Nutrition Related Non-Communicable Diseases

Cardiovascular diseases.

Worldwide, in 2019, cardiovascular diseases were responsible for 393 million DALYs and 18.6 million deaths in both sexes ( 23 ). In EMR, the high number of NCDs deaths was attributed to CVDs (1,464,672 million) in 2019. Pakistan recorded the highest number (449,905) followed by Egypt (252,650), Iran (157,018) then Morocco (126,562) ( 6 ) ( Table 1 ).

Number of deaths and probability of death attributed to CVDs, diabetes, and cancer among adults in EMR ( 6 ).

Diabetes, smoking, high blood pressure, high BMI, stress, high cholesterol levels, poor nutrition, and insufficient physical exercise are all considered risk factors responsible for the incidence of CVDs ( 24 ). According to Franklin and Wong, hypertension is the main cause of cardiovascular disease, which worsens with age and may be the world's leading cause of mortality ( 25 ).

A cross-sectional study conducted among the local population of 53 cities in Punjab, Pakistan, reported that CVDs impacted 17.5% of the population, with females having a higher incidence rate than males and start occurring at a younger age. An inactive lifestyle, low level of activity and family history of disease could be disease risk factors ( 26 ). CVDs are also responsible for 40% and 37% of deaths in Egypt and Saudi Arabia, respectively. A comparative cross-sectional study involved students from two medical of both sexes from Saudi Arabia and Egypt revealed a relatively high prevalence of a sedentary life style, obesity, and abdominal obesity. Saudi students revealed a significantly higher prevalence of obesity while male Egyptian students recorded a significantly higher prevalence of hypertension. Both populations were at an elevated risk of acquiring fatal cardiovascular disease within 10 years (23.9% of Saudi students and 16.7% of Egyptian students) ( 27 ). In Iran despite the slight recession in the number of smokers, total cholesterol, and blood pressure, adverse trends in physical activity, unhealthy diet, obesity, and fasting plasma glucose must be addressed immediately at a public health level in order to battle the advancement of CVDs ( 28 ).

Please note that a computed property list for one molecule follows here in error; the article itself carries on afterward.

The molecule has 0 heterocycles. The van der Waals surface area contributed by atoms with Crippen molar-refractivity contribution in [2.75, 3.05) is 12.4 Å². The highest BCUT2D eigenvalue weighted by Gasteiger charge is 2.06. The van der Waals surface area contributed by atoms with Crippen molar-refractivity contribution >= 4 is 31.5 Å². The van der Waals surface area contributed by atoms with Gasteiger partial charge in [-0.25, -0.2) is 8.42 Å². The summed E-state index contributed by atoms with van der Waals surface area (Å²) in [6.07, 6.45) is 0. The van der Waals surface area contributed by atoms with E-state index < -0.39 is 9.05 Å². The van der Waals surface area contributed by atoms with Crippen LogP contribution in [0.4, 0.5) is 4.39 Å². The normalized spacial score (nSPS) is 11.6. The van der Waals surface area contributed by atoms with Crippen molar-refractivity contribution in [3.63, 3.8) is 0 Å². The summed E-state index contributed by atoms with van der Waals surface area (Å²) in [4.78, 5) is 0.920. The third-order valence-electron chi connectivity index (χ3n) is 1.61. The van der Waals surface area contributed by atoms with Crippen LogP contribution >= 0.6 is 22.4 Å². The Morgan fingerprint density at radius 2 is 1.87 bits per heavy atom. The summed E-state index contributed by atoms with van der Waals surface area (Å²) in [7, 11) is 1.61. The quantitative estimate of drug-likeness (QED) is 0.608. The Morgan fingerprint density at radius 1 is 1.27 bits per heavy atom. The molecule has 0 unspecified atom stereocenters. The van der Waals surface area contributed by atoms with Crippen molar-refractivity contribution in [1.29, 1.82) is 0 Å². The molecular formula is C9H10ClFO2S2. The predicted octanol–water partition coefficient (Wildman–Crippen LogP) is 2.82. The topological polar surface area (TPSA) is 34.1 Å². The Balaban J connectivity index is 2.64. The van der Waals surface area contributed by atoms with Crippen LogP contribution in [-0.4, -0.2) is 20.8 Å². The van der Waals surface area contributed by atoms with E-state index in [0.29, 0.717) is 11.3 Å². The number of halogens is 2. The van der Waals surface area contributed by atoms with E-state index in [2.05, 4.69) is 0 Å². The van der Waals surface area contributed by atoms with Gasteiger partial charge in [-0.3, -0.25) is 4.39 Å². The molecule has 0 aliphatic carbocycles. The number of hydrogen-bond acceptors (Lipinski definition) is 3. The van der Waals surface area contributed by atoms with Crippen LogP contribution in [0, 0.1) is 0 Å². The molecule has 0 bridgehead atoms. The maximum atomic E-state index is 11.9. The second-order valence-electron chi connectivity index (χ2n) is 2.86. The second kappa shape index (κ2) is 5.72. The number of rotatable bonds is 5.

According to the Global Burden of Disease Study 2019, ischemic heart disease is the most common reason for death in EMR and it is the first reason for death in 19 countries in EMR (Afghanistan, Bahrain, Egypt, Iran, Iraq, Jordan, Kuwait, Lebanon, Libya, Morocco, Oman, Palestine, Qatar, Saudi Arabia, Sudan, Syrian Arab Republic, Tunisia, United Arab Emirates, and Yemen) ( 13 ). Globally, on concomitant ischemic heart disease was the leading cause of death in people aged between 30 and 70 years in 146 (83%) countries for men and 98 (55.7%) for women. For men, the risk reached as high as 20% and for women as high as 13% in some countries. Other regions that suffer from this high risk of dying from ischemic heart disease were eastern Europe, central Asia, and south Asia ( 29 ). The highest increase in the ischemic heart disease percentage between 2009 and 2019, in the EMR, was reported in UAE (130.6%) followed by Jordan (86.3%) then Djibouti (67.9 %) and Egypt (62.9 %). Stroke is the second reason for death in nine countries (Iraq, Jordan, Kuwait, Lebanon, Libya, Morocco, Palestine, Syrian Arab Republic, and Tunisia). The highest increase in stroke percentage between 2009 and 2019, was reported in UAE (105.2%) followed by Jordan (78.5%) then Djibouti (52.7%) ( 13 ).